Aviva Directory » Local & Global » North America » United States

The United States of America is frequently known as America, the United States, USA, or the US. it is a constitutional federal republic made up of 50 states, 5 major territories which are self-governing, a federal district which is its capital, Washington, D.C., and several possessions. There are more than 324 million people in the United States.

Although erroneous, it is often referred to as a democracy. Perhaps this is due to the similarities between a republic and a democracy. Both have a representational form of government, but a republic is governed by the rule of law. That is, a republic has a constitution or charter of rights which cannot be abridged or removed by the government, even if a majority of voters elect to do so. On the other hand, in a democracy, the government has unlimited power if the majority votes for that to happen. In a democracy, the power and sovereignty resides in the whole population as a group while in a republic, it is in the people as individuals.

The first people to live in the land that would become the United States traveled from Siberia to Alaska over the Bering land bridge. They moved south throughout the North American continent. When explorer Christopher Columbus arrived in what he thought was India, he called those people Indians, and the term is now common usage.

By the time the European settlers arrived, the Indians lived all over the continent. In 1565, St. Augustine, Florida was settled by explorers from Spain, and it is now the oldest continuously occupied European settlement in the continental United States. Santa Fe, New Mexico was settled in 1610 by Spanish colonists, much to the chagrin of the Pueblo Indians, called Tanoan, who had lived there for thousands of years.

In 1620, the first English colonists arrived on the east coast at what is now the state of Virginia. They founded the Virginia Colony at Jamestown. They arrived in the midst of a drought and too late to plant crops in any event. Many of the settlers were unused to farming, and all of these things combined to create a deadly lifestyle. Within a few months, more than 80% of them were dead.

In 1620, a group of oppressed Christians who were called Puritan separatists, fled England to the Dutch Republic where they lived for a few years before boarding a ship named the Mayflower. They arrived, along with others, landed at Plymouth Rock in what would become Plymouth, Massachusetts. Although they had set sail for Virginia, they had been blown off course and ended up being forced to anchor here. This place had been surveyed by Captain John Smith, who also named it.

Forty-one male settlers created and signed the Mayflower Compact, the first governing document of Plymouth Colony. It was essentially a social contract which indicated that the men would vote on issues and that all travelers swore allegiance to the king.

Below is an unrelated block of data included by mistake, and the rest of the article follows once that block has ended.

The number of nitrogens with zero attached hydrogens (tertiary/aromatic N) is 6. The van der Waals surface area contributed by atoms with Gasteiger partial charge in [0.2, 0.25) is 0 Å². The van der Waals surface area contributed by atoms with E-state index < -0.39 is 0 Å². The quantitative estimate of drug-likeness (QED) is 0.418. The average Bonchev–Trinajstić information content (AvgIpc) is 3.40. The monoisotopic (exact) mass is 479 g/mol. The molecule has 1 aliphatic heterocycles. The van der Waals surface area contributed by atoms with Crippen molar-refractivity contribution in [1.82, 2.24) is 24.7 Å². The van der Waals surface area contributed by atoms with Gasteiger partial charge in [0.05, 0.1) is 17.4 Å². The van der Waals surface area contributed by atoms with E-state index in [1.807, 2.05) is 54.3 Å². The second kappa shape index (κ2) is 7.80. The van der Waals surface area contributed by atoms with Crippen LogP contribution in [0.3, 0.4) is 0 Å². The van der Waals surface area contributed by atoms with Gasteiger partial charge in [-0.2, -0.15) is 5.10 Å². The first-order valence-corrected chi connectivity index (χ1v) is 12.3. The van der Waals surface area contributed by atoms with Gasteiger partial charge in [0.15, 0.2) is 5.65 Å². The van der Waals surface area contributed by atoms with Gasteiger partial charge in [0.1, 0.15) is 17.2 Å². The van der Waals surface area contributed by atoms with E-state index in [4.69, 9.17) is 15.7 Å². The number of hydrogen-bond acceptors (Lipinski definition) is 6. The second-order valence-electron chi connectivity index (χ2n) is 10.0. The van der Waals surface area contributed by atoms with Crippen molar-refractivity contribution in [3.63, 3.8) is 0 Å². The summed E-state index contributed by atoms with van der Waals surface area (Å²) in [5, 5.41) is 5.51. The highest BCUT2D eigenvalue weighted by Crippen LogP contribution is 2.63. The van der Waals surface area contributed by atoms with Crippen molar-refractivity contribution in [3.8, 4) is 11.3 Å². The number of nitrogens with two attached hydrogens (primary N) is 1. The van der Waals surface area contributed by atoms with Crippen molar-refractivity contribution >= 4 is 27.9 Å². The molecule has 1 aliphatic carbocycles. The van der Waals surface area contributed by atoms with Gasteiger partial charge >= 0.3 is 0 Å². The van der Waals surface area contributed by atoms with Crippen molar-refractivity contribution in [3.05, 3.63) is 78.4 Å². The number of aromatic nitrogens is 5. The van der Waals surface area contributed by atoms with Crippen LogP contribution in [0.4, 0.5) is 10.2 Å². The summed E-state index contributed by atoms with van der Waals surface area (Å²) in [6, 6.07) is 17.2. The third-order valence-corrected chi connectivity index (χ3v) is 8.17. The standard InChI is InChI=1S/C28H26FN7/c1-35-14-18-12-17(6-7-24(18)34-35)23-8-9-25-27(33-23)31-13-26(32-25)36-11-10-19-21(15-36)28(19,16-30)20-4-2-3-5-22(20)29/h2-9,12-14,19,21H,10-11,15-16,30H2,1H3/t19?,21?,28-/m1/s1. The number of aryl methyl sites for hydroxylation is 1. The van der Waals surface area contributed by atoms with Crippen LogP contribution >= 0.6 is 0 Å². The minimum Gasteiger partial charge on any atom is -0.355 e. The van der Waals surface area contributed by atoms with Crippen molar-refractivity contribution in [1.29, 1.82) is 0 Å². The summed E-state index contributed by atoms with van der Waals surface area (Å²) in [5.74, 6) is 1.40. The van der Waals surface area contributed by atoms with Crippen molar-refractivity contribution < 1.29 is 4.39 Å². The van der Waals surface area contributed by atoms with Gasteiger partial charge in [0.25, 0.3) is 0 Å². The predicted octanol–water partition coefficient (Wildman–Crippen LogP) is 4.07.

Aside from farming, the colonists dealt in fur, lumber, and rum. They also built ships and mined iron ore. The British were entrenched in the French and Indian War, also called the Seven Years' War, from 1754 until 1763, and it took a toll on them, financially. Their national debt had more than doubled. Their territorial holdings had just expanded with the acquisition of Florida from the Spanish and Canada from the French during the peace conference in 1763 and, of course, it cost more than twice what it used to in order to protect their colonies and territories.

In order help offset these costs, they implemented the Sugar Act which put a tax on rum, sugar, and molasses, and then decided to create a new tax, called the Stamp Act. This was not the first time England had been considered at least three other times in the past, but this was, the Crown thought, a perfect time. This law required that printed material in the Colonies, be created on paper which was printed in London and which had affixed to it an embossed revenue stamp. Playing cards, legal documents, and even magazines would now have this extra tax for the Colonists.

The money generated by the tax was reserved specifically for the support of British soldiers who protected the Colonies. When they learned about this, the Colonists were almost unanimously outraged. English manufacturers and merchants who exported their goods to the Colonies were also very upset, because they knew they were likely facing boycotts. The cry of "taxation without representation" resurfaced, having first been popularized in the Colonies by Benjamin Franklin.

In the summer of 1764, more than fifty merchants in Boston and New York decided to stop buying luxury imports from England while at the same time, began to encourage more colonial manufacturing. By the end of 1765, eleven of the thirteen Colonies had voted two send one form of protest or another. And the seeds of the American Revolution were hence sown.


Education & Instruction

Getting From Here to There


Health & Public Safety

Largest Cities

News & Media Outlets

People & Society

Places to Eat

Places to Shop

Places to Stay

Property Sales & Rentals

Services & Industries


Things to Do & Places to Go